• Get a valuation of the business at the date of marriage.

  • Management should limit exposure of private records like confidentiality agreements and redactions to agreements. Trade secrets, employee files, and private financial records for the business and individuals may be at stake here. An attorney can provide counsel as to what records need to be provided, to whom, and how to keep them all out of the public record.

  • Client information may need to be protected, particularly under the Health Insurance Portability and Accountability Act.  

Employers should also be aware of the various protected categories and take steps not to discriminate, harass or retaliate against an employee on such bases.


Vanessa Soto Nellis and Nicole Kamm are Shareholders at our firm.  


This Blog/Web Site is made available by the lawyer or law firm publisher for educational purposes only, to provide general information and a general understanding of the law, not to provide specific legal advice. By using this blog site you understand there is no attorney client relationship between you and the Blog/Web Site publisher. The Blog/Web Site should not be used as a substitute for obtaining legal advice from a licensed professional attorney in your state.


Rocket's Red Glare: Burns & Other Injuries From Fireworks

Injury Attorney Los AngelesDefective Product Attorney


by David B. Bobrosky

(818) 907-3254


According to the Consumer Products Safety Commission (CPSC), about 230 people are rushed to an emergency room daily between June 20th and July 20th each year, because of serious fireworks injuries. More than half of these ER patients suffer serious burns, mostly to hands, eyes and faces. Some suffer fatal injuries.

Many accidents caused by fireworks are the consumer’s fault, primarily due to inattention, inebriation, or the taking of unnecessary risks.

Just remember what happened to New York Giants’ defensive end Jason Pierre-Paul in 2015. His inattention to which firework he was actually lighting, and an attempt to light it seven times (the wind kept blowing out the flame) nearly cost him his hand, as well as his pro-football career. He spent nearly three weeks in the hospital recovering from burns, an amputated finger and other injuries.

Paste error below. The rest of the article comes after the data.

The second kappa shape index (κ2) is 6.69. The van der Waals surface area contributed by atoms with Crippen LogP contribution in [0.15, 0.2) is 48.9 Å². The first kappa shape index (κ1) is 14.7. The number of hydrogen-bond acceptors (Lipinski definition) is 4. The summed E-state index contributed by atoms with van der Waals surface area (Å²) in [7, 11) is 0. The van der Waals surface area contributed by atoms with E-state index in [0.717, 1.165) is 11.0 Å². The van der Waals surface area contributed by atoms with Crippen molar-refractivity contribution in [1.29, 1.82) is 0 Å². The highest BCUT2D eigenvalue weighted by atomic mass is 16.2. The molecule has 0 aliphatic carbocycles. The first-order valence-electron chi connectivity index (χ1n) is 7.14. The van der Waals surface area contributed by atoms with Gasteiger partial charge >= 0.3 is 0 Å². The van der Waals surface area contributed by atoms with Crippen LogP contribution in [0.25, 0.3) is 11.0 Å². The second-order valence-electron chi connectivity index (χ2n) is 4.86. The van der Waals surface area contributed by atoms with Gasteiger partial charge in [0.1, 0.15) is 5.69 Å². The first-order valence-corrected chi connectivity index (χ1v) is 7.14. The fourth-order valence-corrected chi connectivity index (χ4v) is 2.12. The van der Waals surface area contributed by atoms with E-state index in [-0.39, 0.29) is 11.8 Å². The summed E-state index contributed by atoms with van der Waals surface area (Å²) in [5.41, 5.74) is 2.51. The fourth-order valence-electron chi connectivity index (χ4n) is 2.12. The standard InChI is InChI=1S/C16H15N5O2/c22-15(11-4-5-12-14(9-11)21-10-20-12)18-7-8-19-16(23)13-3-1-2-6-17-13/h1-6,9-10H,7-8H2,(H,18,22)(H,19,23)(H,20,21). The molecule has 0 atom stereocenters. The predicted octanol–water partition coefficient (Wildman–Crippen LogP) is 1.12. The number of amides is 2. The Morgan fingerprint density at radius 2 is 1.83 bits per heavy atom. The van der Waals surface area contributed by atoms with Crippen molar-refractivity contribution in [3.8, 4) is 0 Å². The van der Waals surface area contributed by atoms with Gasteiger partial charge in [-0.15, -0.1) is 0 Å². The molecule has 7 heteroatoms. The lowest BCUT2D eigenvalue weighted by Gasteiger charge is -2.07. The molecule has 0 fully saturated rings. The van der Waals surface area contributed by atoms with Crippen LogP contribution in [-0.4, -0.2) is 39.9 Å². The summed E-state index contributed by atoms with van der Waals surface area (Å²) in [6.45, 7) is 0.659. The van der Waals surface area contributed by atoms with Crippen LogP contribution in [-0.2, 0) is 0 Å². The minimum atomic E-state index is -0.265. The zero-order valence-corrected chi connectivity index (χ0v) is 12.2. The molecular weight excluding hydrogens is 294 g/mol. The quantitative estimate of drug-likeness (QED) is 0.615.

Many times though, fireworks manufacturers are to blame because of defects in design or a lack of sufficient warning or instruction on the packaging.

Fireworks Liability & Negligence

Sometimes, a number of individuals or entities may be found negligent. The responsible party may be a homeowner hosting a party, a fireworks manufacturer, pyrotechnic company hired to set off the fireworks, or the city that hires these companies. Even the importer may be held liable, as the company buying and selling fireworks in the U.S. has a responsibility to provide safe fireworks.

For example, a serious fireworks accident injured dozens of people in Simi Valley, California in 2013. Several injury lawsuits were filed against the Rotary Club of Simi Valley which hosted the July 4th festivities, the Rancho Simi Recreation and Park District, the City of Simi Valley, Ventura County and the pyrotechnics company, Bay Fireworks of New York.

The family of a pyrotechnic professional killed in 2014 filed a suit earlier this year against the pyrotechnic employers as well as six Chinese companies that designed, manufactured, packaged and sold a truckload of fireworks that prematurely exploded and killed four people in Texas.

California Health and Safety Code regulates the manufacture, transport, storage, sale and use of fireworks through California’s State Fire Marshall. The County of Los Angeles has its own set of regulations with classifications, which may be more stringent than state code. Click state and county fireworks code for more information, including definitions for which pyrotechnics are considered dangerous, exempt or “safe and sane”.

Serious Burn and Explosion Injuries

The problem with serious burns and other injuries sustained around explosive devices like fireworks is the long-term recovery needed. They usually require multiple skin grafts and come with a high risk of infection. Long-term physical therapy may be needed to recover the use of limbs or hands.